3

The following is what I've put together as a way of making sure the full(est) range of fonts/styles are available when using Latin Modern as the mainfont using fontspec, including bold smallcaps, italics smallcaps, etc.:

\setmainfont[
    SmallCapsFont={Latin Modern Roman Caps},
    SlantedFont={* Slanted},
    ItalicFeatures  = {
        SmallCapsFont = {LMRomanCaps10-Oblique}
      },
    BoldFeatures = {
      SmallCapsFont = {CMU Serif-Bold},
      Letters=SmallCaps
      }    
    ]{Latin Modern Roman}

(Slightly cheating because it uses Computer Modern Unicode for the bold smallcaps.)

Is this reasonable, or is there a better way?

Full minimal example:

\documentclass{article}[12pt]

\usepackage[T1]{fontenc}
\usepackage{fix-cm}
\usepackage{fontspec}
\defaultfontfeatures{Renderer=Full,Ligatures=TeX,Numbers=OldStyle,Scale=MatchLowercase}
\setmainfont[
    SmallCapsFont={Latin Modern Roman Caps},
    SlantedFont={* Slanted},
    ItalicFeatures  = {
    SmallCapsFont = {LMRomanCaps10-Oblique}
      },
    BoldFeatures = {
      SmallCapsFont = {CMU Serif-Bold},
      Letters=SmallCaps
      }    
      ]{Latin Modern Roman}
\begin{document}

\begin{tabular}{ll}
  Plain roman & Hello, world.\\
  Bold roman & \textbf{Hello, world.}\\
  Italics & \textit{Hello, world.}\\
  Bold italics & \textit{\textbf{Hello, world.}}\\
  Plain smallcaps & \textsc{Hello, world.}\\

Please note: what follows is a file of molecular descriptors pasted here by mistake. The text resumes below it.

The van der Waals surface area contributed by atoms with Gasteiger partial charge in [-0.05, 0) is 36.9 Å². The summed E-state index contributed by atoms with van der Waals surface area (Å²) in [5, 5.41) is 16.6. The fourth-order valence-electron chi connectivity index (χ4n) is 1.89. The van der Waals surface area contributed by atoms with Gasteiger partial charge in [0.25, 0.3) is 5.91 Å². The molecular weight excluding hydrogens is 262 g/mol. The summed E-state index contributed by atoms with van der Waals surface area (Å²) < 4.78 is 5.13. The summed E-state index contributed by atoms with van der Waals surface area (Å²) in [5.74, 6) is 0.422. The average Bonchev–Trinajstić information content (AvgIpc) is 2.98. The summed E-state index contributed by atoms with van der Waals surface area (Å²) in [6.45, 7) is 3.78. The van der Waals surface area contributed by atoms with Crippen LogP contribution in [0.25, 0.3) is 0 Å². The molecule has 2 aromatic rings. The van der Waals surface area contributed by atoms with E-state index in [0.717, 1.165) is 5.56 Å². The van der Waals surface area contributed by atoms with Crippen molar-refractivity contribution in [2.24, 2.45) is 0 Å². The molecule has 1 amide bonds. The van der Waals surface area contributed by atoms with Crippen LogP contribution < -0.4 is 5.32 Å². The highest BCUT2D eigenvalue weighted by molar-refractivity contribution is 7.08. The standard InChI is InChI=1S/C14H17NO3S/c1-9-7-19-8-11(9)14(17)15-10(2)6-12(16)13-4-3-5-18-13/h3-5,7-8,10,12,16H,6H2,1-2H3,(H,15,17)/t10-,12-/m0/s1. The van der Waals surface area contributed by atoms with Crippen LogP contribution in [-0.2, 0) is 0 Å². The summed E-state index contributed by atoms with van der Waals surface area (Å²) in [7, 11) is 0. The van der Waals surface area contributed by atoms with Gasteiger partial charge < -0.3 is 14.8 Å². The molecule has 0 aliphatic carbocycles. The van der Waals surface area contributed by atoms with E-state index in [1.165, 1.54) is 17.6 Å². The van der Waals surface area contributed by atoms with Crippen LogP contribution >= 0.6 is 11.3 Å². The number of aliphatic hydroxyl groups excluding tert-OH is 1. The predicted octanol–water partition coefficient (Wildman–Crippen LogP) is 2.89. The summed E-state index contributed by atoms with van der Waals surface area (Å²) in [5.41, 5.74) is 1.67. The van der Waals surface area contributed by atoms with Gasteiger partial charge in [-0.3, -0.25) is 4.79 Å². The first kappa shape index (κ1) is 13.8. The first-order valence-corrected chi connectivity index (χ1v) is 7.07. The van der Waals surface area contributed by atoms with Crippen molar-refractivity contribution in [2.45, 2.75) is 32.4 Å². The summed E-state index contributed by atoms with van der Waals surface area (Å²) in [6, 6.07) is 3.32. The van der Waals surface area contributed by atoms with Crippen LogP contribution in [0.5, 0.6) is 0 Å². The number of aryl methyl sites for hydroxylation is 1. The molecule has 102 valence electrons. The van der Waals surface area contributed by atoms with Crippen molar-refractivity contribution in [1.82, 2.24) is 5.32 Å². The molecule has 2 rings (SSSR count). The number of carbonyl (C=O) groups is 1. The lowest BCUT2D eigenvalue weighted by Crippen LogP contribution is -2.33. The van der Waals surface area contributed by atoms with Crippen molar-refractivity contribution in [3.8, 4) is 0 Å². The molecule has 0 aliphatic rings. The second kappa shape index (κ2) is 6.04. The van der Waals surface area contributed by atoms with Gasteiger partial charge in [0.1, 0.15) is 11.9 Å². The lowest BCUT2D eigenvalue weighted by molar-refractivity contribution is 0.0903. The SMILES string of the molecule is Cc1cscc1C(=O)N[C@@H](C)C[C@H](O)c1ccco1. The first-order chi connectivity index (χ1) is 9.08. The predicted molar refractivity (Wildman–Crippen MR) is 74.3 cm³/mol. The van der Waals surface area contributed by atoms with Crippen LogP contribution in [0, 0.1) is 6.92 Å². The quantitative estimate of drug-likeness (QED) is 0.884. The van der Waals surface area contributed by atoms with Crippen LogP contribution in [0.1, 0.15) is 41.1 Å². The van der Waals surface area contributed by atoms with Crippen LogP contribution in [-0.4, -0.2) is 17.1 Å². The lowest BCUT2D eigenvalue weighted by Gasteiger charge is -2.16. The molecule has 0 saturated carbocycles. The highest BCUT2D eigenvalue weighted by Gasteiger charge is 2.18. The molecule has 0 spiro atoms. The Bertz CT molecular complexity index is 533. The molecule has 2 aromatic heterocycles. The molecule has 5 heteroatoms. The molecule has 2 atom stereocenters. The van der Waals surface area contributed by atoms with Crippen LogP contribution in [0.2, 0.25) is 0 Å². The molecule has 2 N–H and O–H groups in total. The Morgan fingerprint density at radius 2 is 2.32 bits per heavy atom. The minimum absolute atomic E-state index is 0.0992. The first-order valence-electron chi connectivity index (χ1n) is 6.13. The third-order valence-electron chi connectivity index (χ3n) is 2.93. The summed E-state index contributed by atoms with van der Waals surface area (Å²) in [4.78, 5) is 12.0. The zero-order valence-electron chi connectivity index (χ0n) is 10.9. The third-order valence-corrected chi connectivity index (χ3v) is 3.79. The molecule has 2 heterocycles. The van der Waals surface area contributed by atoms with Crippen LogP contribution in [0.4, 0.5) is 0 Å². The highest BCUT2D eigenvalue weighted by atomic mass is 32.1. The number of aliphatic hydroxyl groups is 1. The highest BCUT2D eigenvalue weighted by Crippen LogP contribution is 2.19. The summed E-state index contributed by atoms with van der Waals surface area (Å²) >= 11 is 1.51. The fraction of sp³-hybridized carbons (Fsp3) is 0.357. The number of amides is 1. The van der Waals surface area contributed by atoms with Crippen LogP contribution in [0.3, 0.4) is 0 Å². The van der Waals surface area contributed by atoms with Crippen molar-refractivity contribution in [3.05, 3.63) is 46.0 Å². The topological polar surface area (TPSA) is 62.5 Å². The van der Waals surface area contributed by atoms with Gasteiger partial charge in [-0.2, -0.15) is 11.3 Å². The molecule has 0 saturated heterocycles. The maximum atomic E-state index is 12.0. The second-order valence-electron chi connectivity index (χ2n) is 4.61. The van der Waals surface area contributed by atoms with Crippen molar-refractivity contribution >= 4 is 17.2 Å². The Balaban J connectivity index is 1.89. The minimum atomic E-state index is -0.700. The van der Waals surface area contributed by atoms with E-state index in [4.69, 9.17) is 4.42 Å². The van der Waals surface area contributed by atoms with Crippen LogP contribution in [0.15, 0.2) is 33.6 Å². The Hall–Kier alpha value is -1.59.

Bold smallcaps & \textbf{\textsc{Hello, world.}}\\
  Italics smallcaps & \textit{\textsc{Hello, world.}}\\
  Bold italic small caps & \textit{\textbf{\textsc{Hello, world.}}} [doesn't work]\\
&\textbf{\textit{\textsc{Hello, world.}}} [doesn't work]\\
  Typewriter & \texttt{Hello, world.}\\
  Italic typewriter & \textit{\texttt{Hello, world.}}\\
  Bold typewriter & \textbf{\texttt{Hello, world.}}\\
  Bold italic typewriter & \textit{\textbf{\texttt{Hello, world.}}}\\
  Slanted & \textsl{Hello, world.}\\
  Bold slanted & \textbf{\textsl{Hello, world.}}\\
\end{tabular}

\end{document}

output of above

The bold, italics, smallcaps combos don't work (I don't know that I ever need that combination anyway), and I do get some warnings:

Package fontspec Warning: OpenType feature 'Letters=SmallCaps' (smcp) not
(fontspec)                available for font 'Latin Modern Roman/B' with
(fontspec)                script 'Latin' and language 'Default'.

(./test5.aux)

LaTeX Font Warning: Font shape `TU/lmtt/bx/it' in size <10> not available
(Font)              Font shape `TU/lmtt/b/sl' tried instead on input line 38.

Is there any better way of setting up Latin Modern with fontspec?